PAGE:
For decades, powerful Michigan business groups have led the anti-tax charge, warning that any increase would surely tank the economy.
During every downturn, they’ve blamed our tax burden, blithely ignoring reams of evidence that Michigan is not a high-tax state and it’s our continued dependence on the ever-downsizing domestic auto industry that makes our recessions so much sharper.
And business interests always have the same villain: tax-and-spend Democrats, who want to sell you on the wacky idea that good schools and clean drinking water (gasp) actually cost money.
The playbook was written by the absurdly well-funded Michigan Chamber of Commerce, which has helped obliterate national campaign finance law and whose lobbyists run circles around too many lawmakers who barely know where the Capitol’s bathrooms are before term limits hit.
The group also essentially functions as an arm of the Michigan Republican Party, although most of the media are too polite to say so.
Unlike unions, which typically feel obligated to endorse a few Republicans who they pray aren’t quite so awful on labor issues (and are usually proven wrong), the chamber almost never bothers to throw its support behind even the most business-friendly Democrats. And voting to raise taxes is a great way to lose business support — a lesson most Republican politicians have taken to heart.
The Michigan Chamber’s ultra-conservative bent goes well beyond economics. Try comparing its endorsement list to that of Right to Life of Michigan — there’s barely any daylight. And unlike other state chambers, ours refuses to back LGBTQ rights and even fought against immigrant rights when Lansing was considering sanctuary city status.
So in other words, when the Michigan Chamber says, “Jump,” most Republican lawmakers are quick to give the Pavlovian “How high?” response.
It’s worth considering that history when examining the current impasse between Democratic Gov. Gretchen Whitmer and the GOP-led Legislature over raising funds to fix our worst-in-the-nation roads and avert a government shutdown on Sept. 30.
This week, Michigan Chamber CEO Rich Studley thundered at a press conference that the Legislature (i.e. Republicans) should do something (i.e. raise taxes) to fix the roads (whose awful condition is hurting his corporate members).
He didn’t, of course, endorse Whitmer’s 45-cent gas tax hike to raise the $2.5 billion needed annually for roads because, well, she’s a Democrat, for one thing. It’s pretty clear the guv’s solution was settled upon to win business groups’ support, as they much prefer the “user fee” concept by which drivers pay to fix infrastructure, as opposed to business taxes or a graduated income tax that give them heart palpitations (and, you guessed it, they warn will ruin the economy).
The other reason why Studley didn’t go there is because Republicans who run the Legislature likely wouldn’t have cared if he did, thus revealing that the all-powerful chamber is fallible.
See, when you spend decades browbeating Republicans over taxes and banging the drum that all Democratic ideas must be destroyed, don’t be surprised when your acolytes don’t turn on a dime because you’ve decided this tax is OK.
Honestly, business groups could have saved themselves so much trouble if they just muscled through a comprehensive tax hike for roads during the Gov. Rick Snyder era, when Republicans controlled all branches of government.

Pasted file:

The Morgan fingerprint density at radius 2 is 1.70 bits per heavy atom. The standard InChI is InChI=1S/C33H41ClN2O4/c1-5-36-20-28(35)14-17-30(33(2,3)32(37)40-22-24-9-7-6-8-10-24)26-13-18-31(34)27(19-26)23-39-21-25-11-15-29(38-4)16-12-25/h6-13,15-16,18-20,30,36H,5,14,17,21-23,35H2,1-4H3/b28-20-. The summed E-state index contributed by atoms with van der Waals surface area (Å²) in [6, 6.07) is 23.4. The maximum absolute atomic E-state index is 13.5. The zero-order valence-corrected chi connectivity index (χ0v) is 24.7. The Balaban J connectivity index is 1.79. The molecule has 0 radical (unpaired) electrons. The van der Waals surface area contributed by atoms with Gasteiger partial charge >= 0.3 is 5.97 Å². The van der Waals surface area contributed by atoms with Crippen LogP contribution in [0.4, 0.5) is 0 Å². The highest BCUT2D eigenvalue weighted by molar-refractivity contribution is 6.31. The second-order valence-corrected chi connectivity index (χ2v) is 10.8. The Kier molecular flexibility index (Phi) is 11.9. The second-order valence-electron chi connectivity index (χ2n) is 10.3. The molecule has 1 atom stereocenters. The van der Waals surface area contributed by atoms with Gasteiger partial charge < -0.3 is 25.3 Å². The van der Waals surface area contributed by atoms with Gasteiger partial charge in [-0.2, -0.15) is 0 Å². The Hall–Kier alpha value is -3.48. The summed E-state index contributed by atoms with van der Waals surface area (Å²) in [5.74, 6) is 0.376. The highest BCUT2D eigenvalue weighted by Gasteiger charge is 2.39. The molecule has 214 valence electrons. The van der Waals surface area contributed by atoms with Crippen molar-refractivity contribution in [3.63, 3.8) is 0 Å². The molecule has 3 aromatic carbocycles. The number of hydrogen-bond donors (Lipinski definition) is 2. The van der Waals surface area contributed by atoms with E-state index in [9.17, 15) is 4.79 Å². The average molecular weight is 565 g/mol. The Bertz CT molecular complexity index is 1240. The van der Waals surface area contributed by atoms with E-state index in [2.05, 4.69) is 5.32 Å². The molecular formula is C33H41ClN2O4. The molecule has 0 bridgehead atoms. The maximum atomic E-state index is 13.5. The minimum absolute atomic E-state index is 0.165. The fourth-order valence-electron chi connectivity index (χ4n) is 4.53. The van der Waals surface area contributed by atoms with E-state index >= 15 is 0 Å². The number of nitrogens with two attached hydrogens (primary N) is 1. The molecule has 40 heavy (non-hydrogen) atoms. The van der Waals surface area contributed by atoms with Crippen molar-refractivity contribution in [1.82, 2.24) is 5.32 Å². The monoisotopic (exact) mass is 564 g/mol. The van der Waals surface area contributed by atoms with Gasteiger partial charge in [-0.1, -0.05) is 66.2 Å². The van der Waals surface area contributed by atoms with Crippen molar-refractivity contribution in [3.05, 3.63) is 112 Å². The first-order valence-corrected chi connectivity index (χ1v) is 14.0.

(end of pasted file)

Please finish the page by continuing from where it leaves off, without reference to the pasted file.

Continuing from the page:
After all, both Michigan House Speaker Lee Chatfield (R-Levering) and Senate Majority Leader Mike Shirkey (R-Clarklake) voted for a smaller tax hike in 2015 that experts correctly warned wouldn’t be enough to fix our infrastructure. It’s yet another failure for Snyder and Republicans, but also for business lobbyists who have been around long enough to know better.
This also undercuts the GOP bleating that they can never vote for tax increases, because, of course, they did — and quite recently. But because the governor was a Republican, we’re supposed to believe it somehow doesn’t count.
Then there’s the public, which doesn’t appear jazzed about a gas tax increase, either. There are lots of lazy stories about this that fail to mention influential business groups’ decades-long crusade against taxes and that Republicans at both the state and federal level recently hiked taxes on individuals while slashing rates for corporations. Naturally, that’s left a bitter taste in many people’s mouths.
That’s probably why a graduated income tax is overwhelmingly popular in Michigan. As I’ve been arguing all year — and some are just catching on — this could be the real solution, as most people like the idea of the rich paying higher tax rates while their tax bill gets cut. Coincidentally, the amount raised by a House Democratic proposal is $2.5 billion — which, by golly, is what’s needed every year for our roads.
The catch is that it would take a constitutional amendment determined at the ballot box, as there’s no way the GOP-controlled Legislature would ever pass it. It would take plenty of effort and money and we’d have to wait another year to really tackle our infrastructure problem — but there’s a growing consensus among progressive groups that it’s the only way Michigan will ever have functioning schools and roads.
Rich Studley, of course, would probably rather have his eyes gouged out with a hot poker than see a graduated income tax pass. You can expect that business groups will spend whatever it takes to defeat it.
The best way to avoid that fight is to marshal GOP lawmakers now for a road-funding plan, likely some variation of Whitmer’s gas-tax solution. Business groups know all the levers of power — withhold contributions, threaten Republican legislators with primaries and more.
The chamber has proven, time and time again, that it can get what it wants in Michigan. If the group fails to get Republicans in line on roads, that’s a pretty big chink in its once-unassailable armor.